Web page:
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James Herriot Books In Order

Publication Order of Short Story Collections

Horse and Pony Stories (1985) Hardcover  Paperback  Kindle

Publication Order of Picture Books

Moses the Kitten (1984) Hardcover  Paperback  Kindle
Only One Woof (1985) Hardcover  Paperback  Kindle
The Christmas Day Kitten (1986) Hardcover  Paperback  Kindle
Bonny's Big Day (1987) Hardcover  Paperback  Kindle
Blossom Comes Home (1988) Hardcover  Paperback  Kindle
The Market Square Dog (1989) Hardcover  Paperback  Kindle
Oscar, Cat-About-Town (1990) Hardcover  Paperback  Kindle
Smudge, The Little Lost Lamb (1991) Hardcover  Paperback  Kindle
Smudge's Day Out (1991) Hardcover  Paperback  Kindle

Publication Order of Non-Fiction Books

If Only They Could Talk (1970) Hardcover  Paperback  Kindle
It Shouldn't Happen to a Vet (1972) Hardcover  Paperback  Kindle
All Creatures Great and Small (1972) Hardcover  Paperback  Kindle
Let Sleeping Vets Lie (1973) Hardcover  Paperback  Kindle
All Things Bright and Beautiful (1974) Hardcover  Paperback  Kindle
Vet in Harness (1974) Hardcover  Paperback  Kindle
Vets Might Fly (1976) Hardcover  Paperback  Kindle
All Things Wise and Wonderful (1977) Hardcover  Paperback  Kindle
Vet in a Spin (1977) Hardcover  Paperback  Kindle
James Herriot's Yorkshire (1979) Hardcover  Paperback  Kindle
The Lord God Made Them All (1981) Hardcover  Paperback  Kindle
The Best of James Herriot (1982) Hardcover  Paperback  Kindle
Animal Stories: Tame and Wild (1985) Hardcover  Paperback  Kindle
James Herriot's Dog Stories (1986) Hardcover  Paperback  Kindle
Every Living Thing (1992) Hardcover  Paperback  Kindle
James Herriot Story Book (1992) Hardcover  Paperback  Kindle
James Herriot's Treasury for Children (1992) Hardcover  Paperback  Kindle
James Herriot's Cat Stories (1994) Hardcover  Paperback  Kindle
Seven Yorkshire Tales (1995) Hardcover  Paperback  Kindle
James Herriot's Animal Stories (1997) Hardcover  Paperback  Kindle
Greatest Cat Stories (1997) Hardcover  Paperback  Kindle
James Herriot's Yorkshire Stories (1997) Hardcover  Paperback  Kindle
James Herriot's Yorkshire Revisited (1999) Hardcover  Paperback  Kindle


James Herriot was born James Alfred Wight on February 1916; a British veterinary surgeon whose numerous years in his field prepared him for a writing career during which he told many a story about animals and their owners, James Herriot died in 1995.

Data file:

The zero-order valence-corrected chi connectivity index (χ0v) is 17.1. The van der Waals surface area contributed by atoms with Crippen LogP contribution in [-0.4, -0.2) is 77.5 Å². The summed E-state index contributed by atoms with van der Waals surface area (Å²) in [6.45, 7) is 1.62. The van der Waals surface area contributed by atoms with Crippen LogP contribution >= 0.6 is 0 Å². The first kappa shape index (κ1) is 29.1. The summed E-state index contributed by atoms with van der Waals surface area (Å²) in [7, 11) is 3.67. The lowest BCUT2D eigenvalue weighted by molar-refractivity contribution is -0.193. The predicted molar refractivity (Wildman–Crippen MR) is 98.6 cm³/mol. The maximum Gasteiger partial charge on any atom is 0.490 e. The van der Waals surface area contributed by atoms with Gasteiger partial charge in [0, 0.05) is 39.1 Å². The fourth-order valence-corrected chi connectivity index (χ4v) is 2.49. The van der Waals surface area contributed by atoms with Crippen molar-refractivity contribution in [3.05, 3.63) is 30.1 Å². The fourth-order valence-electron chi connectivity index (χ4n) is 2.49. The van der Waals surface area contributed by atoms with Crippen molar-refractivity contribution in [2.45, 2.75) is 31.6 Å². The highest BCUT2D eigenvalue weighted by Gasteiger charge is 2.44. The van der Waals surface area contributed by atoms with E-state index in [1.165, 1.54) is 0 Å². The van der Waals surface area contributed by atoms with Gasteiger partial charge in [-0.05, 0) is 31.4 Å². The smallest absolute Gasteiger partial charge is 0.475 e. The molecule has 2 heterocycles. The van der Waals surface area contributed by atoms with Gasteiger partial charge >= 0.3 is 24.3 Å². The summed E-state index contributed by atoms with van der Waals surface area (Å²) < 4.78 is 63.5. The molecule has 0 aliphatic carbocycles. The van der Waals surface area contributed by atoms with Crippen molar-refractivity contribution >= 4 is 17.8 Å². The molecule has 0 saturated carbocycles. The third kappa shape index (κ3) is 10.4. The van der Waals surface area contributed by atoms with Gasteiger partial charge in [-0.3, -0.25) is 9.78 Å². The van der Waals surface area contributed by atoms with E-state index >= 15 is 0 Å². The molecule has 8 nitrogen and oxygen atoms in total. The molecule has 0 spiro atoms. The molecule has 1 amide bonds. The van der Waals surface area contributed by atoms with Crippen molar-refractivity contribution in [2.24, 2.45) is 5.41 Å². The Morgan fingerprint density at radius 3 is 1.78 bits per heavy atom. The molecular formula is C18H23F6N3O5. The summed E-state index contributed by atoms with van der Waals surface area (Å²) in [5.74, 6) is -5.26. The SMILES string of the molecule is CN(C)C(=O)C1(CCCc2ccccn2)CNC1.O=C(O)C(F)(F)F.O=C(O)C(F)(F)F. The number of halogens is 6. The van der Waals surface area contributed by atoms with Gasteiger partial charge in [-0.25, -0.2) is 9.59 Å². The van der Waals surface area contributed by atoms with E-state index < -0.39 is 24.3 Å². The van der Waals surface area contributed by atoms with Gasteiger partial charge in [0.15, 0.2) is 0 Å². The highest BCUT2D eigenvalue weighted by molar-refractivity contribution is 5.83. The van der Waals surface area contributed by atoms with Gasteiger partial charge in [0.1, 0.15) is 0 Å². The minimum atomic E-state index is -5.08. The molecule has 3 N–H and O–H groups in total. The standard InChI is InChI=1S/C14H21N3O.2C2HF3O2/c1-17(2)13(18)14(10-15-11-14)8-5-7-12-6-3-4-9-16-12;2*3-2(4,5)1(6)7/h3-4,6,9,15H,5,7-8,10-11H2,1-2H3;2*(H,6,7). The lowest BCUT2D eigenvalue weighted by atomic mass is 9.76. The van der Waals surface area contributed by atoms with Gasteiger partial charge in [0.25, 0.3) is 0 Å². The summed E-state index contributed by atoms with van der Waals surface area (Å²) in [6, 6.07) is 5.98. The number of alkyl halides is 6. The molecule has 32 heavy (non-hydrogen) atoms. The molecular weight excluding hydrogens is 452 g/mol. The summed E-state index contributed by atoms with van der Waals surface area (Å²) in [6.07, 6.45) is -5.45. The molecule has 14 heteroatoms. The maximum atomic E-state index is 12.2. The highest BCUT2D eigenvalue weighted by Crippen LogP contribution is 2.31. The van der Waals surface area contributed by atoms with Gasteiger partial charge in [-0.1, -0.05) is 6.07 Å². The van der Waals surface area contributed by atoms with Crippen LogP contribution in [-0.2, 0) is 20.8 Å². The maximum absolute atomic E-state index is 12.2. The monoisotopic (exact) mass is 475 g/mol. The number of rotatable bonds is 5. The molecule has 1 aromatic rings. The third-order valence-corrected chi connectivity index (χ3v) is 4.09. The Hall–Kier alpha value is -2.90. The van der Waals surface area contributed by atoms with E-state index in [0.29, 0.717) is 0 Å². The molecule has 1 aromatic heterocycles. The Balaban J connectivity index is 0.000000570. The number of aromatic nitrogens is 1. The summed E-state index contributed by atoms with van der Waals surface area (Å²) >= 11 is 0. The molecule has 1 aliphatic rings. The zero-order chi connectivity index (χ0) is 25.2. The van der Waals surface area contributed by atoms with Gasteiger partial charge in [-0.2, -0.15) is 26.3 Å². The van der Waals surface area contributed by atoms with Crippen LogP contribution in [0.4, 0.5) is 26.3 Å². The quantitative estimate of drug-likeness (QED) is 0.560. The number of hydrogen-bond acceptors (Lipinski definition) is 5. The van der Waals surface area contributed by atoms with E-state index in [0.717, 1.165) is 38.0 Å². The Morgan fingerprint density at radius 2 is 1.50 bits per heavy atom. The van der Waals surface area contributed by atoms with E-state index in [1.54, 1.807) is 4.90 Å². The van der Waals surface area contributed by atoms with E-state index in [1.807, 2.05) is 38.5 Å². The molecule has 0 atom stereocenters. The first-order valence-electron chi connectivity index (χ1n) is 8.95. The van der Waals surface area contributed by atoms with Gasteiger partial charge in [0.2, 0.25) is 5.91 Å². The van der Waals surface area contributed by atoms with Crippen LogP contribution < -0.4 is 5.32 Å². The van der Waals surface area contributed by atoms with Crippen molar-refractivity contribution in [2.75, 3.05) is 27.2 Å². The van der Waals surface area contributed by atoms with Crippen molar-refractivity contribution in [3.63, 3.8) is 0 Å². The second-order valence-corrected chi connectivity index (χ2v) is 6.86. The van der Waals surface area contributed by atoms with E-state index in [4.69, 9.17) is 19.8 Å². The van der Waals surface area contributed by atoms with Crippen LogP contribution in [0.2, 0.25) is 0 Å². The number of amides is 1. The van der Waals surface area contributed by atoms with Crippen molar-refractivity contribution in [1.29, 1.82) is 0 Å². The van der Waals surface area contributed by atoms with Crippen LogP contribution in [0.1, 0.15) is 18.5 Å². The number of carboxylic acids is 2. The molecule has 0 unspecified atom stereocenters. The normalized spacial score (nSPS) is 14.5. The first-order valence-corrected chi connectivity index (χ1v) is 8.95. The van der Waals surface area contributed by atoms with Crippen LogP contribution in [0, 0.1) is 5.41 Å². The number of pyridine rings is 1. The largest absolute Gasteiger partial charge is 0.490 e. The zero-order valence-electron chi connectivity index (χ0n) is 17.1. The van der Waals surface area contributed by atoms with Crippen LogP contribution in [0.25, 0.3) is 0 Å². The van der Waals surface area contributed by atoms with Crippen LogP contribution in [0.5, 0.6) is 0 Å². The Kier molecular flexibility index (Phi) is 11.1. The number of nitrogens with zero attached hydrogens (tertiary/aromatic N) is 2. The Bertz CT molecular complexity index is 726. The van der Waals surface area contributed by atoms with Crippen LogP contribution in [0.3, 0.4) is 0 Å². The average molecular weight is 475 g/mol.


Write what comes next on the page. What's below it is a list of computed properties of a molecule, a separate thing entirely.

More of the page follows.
Biography

Born in Sunderland, County Durham, James Herriot was the son of James and Hannah Bell Wight. While James took work as a ship plater, he also indulged his passion of the piano, his wife earning a small income as a dress maker, on top of her singing.

Attending Yoker primary school and Hillhead High School, Herriot gained a passion for football at an early age, becoming a lifetime supporter of the Sunderland Football club.

He entered the veterinary filed at the age of 23, having received his qualifications from Glasgow veterinary college in 1939. Initially practicing in Sunderland, James Herriot eventually moved to a rural area in the town of Thirsk, and there he stayed for the remainder of his life.

James Herriot married Joan Catherine Anderson Danbury in 1941. They had two children; James Alexander not only entered the veterinarian business but also joined his father as a partner in his practice, while Rosemary became a general practice physician.

James Herriot briefly served in the military and eventually attested, even then, to have held a passion for writing, a dream than never came to fruition because so much of his time was consumed by his family and business.

It was his wife, Joan, who finally pushed him to pursue his dream; despite his enthusiasm, Herriot’s initial attempts at writing were met with rejection and often revolved around football.

It wasn’t until he turned his eye towards what he knew best, animals, that James Herriot began to experience success; it was after he observed the potential for success that his first novel ‘If only they could talk’ presented that James decided to drop the name Wight in favor of his pen name ‘James Herriot’, this resulting from common etiquette at the time which frowned upon the concept of professionals in most businesses advertising their services.